High prevalence of ascariasis on two coral atolls in the Solomon Islands.

Research paper by Richard S RS Bradbury, Humpress H Harrington, Esau E Kekeubata, Dorothy D Esau, Tommy T Esau, Fawcett F Kilivisi, Nobo N Harrington, John J Gwala, Richard R Speare, David D MacLaren

Indexed on: 26 May '18Published on: 26 May '18Published in: Transactions of the Royal Society of Tropical Medicine and Hygiene


There is a deficiency in up-to-date soil-transmitted helminth (STH) prevalence data for many regions, including Oceania. This study investigated the prevalence of STH in two closely associated coral atoll communities in East Kwaio, Solomon Islands, reflective of many similar island communities throughout the Oceania region. An STH survey, using the Kato-Katz technique, was conducted on human subjects living on two coral atolls in the Eastern Solomon Islands. The capacity of Ascaris lumbricoides eggs to float in seawater was also evaluated by passive flotation. Of 583 people tested on both islands, 311 (53.3%) harboured A. lumbricoides, with 51.7% (n=161) of those having moderate to high-intensity infections. Hookworm was detected in 139 (23.7%) participants and Trichuris trichiura infection in 18 (3.1%). A. lumbricoides eggs were not found to float in seawater. The high prevalence and intensity of ascariasis on these two atolls was contrasted with previously described STH studies in mainland East Kwaio villages, where hookworm predominates and ascariasis is almost absent. This led to a preliminary consideration that transmission of A. lumbricoides on densely populated coral atolls might be associated with defecation into the sea and transmission in seawater, although further work is required to investigate this hypothesis.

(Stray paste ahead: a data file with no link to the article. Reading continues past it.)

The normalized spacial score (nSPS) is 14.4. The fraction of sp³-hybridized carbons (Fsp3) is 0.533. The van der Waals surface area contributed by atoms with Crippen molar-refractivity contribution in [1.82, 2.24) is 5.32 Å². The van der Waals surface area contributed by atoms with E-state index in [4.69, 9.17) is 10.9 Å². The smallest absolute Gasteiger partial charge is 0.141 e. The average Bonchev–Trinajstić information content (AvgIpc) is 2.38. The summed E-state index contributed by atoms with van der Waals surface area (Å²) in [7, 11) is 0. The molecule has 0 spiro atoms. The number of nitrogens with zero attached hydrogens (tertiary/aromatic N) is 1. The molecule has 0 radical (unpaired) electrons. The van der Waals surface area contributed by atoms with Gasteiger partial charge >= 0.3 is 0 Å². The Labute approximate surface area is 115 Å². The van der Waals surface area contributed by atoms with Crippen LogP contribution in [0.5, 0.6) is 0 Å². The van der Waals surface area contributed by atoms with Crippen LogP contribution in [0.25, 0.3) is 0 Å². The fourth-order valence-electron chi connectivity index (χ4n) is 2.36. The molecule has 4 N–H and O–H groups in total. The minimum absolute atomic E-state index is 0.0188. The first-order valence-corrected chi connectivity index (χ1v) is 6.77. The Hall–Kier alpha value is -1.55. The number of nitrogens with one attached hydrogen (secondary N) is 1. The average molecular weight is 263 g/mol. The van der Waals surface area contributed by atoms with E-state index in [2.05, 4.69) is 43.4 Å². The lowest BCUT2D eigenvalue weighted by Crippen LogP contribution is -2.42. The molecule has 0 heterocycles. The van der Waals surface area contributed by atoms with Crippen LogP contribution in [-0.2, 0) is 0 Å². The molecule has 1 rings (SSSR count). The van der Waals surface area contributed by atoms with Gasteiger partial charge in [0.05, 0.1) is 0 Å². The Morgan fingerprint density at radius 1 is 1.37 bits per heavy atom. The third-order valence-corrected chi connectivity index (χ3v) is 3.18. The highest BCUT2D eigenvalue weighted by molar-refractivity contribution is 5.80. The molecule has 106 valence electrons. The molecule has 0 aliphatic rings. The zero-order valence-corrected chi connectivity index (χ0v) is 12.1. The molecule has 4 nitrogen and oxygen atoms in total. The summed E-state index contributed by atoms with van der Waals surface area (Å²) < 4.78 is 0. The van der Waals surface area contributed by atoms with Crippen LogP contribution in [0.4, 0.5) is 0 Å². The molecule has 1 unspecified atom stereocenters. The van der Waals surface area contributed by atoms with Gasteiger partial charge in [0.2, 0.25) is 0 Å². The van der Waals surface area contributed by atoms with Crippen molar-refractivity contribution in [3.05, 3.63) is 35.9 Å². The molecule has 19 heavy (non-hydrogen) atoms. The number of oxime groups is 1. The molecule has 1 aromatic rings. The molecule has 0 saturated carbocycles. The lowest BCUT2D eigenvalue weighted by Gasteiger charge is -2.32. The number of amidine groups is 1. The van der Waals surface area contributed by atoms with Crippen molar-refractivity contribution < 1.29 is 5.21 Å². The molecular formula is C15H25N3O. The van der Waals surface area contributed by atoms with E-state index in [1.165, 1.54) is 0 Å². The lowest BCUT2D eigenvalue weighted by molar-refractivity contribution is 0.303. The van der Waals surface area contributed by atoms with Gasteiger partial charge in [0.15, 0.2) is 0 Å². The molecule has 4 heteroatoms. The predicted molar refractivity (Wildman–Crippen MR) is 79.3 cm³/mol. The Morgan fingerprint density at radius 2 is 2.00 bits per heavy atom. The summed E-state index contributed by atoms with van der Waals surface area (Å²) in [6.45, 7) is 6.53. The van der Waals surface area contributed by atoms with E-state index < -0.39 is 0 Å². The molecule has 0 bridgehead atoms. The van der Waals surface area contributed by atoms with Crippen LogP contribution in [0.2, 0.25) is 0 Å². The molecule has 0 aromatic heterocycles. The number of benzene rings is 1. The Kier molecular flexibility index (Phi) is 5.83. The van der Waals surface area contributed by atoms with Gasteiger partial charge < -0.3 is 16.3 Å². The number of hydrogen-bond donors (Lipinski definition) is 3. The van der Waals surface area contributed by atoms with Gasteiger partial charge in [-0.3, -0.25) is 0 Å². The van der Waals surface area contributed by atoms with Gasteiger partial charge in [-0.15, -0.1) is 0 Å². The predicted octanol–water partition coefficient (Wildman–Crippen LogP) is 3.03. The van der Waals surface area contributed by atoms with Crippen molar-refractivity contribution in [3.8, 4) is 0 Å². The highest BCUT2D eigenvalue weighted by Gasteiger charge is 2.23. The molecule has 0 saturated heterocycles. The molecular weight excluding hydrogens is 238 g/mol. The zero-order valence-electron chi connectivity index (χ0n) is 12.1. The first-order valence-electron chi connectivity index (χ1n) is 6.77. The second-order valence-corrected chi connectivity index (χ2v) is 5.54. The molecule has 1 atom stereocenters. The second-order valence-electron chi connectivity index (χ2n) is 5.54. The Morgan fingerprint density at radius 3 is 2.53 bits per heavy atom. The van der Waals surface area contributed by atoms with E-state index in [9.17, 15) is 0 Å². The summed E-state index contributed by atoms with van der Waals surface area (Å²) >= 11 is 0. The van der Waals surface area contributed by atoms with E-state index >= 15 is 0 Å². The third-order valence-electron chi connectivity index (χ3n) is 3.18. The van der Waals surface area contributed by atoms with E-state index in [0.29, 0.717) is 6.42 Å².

More like this: